The overarching strategy of the master brand must take precedence over your brand variants. If you undermine the goals of the parent brand with the vain hope that the success of a sub-brand will make up for it, chances are it’s going to have long-term negative effects on your overall branding efforts. Remember, there won’t be any apples if the trunk is dead.

Benefits of a well-defined brand architecture

We’ve already touched on some of the benefits of having a well-defined brand architecture early on. But to have a better appreciation of what a strong brand architecture does for your business, let’s give these benefits a closer look.

1. Clarified brand positioning

A well-defined and cohesive brand portfolio paints a clear picture in your customers’ minds of what your brand stands for and what your business delivers. When each of your offerings and value propositions is differentiated in stark relief, customers will find it easier to find what they need despite the number of products you’ve released into the wild.

2. Reduced marketing expenses

A consistent brand architecture not only clarifies your product offerings to your audience, but it also generates clarity within the organization itself. When it’s clear to everyone how each brand contributes to the master brand’s overarching goal, marketing teams will clearly see where to allocate their financial resources to get a better return on investment.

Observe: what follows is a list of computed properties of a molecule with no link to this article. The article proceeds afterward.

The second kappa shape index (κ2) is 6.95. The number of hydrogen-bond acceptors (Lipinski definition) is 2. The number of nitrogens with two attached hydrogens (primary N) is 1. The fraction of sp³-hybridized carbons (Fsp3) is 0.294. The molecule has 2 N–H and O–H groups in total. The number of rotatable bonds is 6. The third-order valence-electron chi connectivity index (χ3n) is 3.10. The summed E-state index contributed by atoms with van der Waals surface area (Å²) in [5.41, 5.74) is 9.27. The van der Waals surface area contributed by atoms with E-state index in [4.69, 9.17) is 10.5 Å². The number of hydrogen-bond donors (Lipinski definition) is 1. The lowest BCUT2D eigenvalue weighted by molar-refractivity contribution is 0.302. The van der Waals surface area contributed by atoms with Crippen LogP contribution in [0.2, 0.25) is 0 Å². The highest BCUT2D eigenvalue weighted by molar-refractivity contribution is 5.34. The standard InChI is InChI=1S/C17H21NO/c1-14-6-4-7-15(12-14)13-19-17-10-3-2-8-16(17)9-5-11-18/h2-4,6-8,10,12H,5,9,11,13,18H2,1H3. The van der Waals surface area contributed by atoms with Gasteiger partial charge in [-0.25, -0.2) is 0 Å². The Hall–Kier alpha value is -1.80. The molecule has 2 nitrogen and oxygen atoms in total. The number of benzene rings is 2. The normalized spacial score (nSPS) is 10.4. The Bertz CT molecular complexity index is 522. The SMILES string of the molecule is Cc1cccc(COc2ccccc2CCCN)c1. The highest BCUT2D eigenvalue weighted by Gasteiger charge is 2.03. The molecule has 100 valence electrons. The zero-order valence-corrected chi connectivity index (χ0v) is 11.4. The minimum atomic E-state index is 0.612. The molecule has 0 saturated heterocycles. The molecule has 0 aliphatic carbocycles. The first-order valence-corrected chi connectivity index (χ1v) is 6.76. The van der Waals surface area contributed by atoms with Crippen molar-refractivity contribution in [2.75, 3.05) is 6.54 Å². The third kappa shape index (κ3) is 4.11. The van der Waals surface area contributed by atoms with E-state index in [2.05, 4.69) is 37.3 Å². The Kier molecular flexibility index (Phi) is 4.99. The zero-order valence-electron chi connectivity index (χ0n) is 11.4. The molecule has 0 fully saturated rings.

3. Stage set for more growth and expansion

In brand management, the goal is to put each of your brands in a position that targets a specific segment of your audience—without them getting in each other’s way. This ideal state allows your sub-brands more room to grow. That continuous growth creates gaps in the market, providing you with robust opportunities to expand your target market and increase market share.

4. Confidence among stakeholders and investors

When you rally your brands in a way that brings all your brand assets into clear focus, you’re more likely to inspire confidence among your stakeholders and investors. This lets them know that their investment is being put to good use, making it easier for you to win buy-ins from key stakeholders, investors, and top-level executives.

5. More opportunities for cross-selling

When your value propositions are crystal clear, the links between your product offerings become clear as well. This, of course, presents many opportunities for cross-selling A well-defined brand architecture means having a diverse range of differentiated products and services that complement each other, which puts you in a good position to leverage the right offering at the right time and within the relevant context.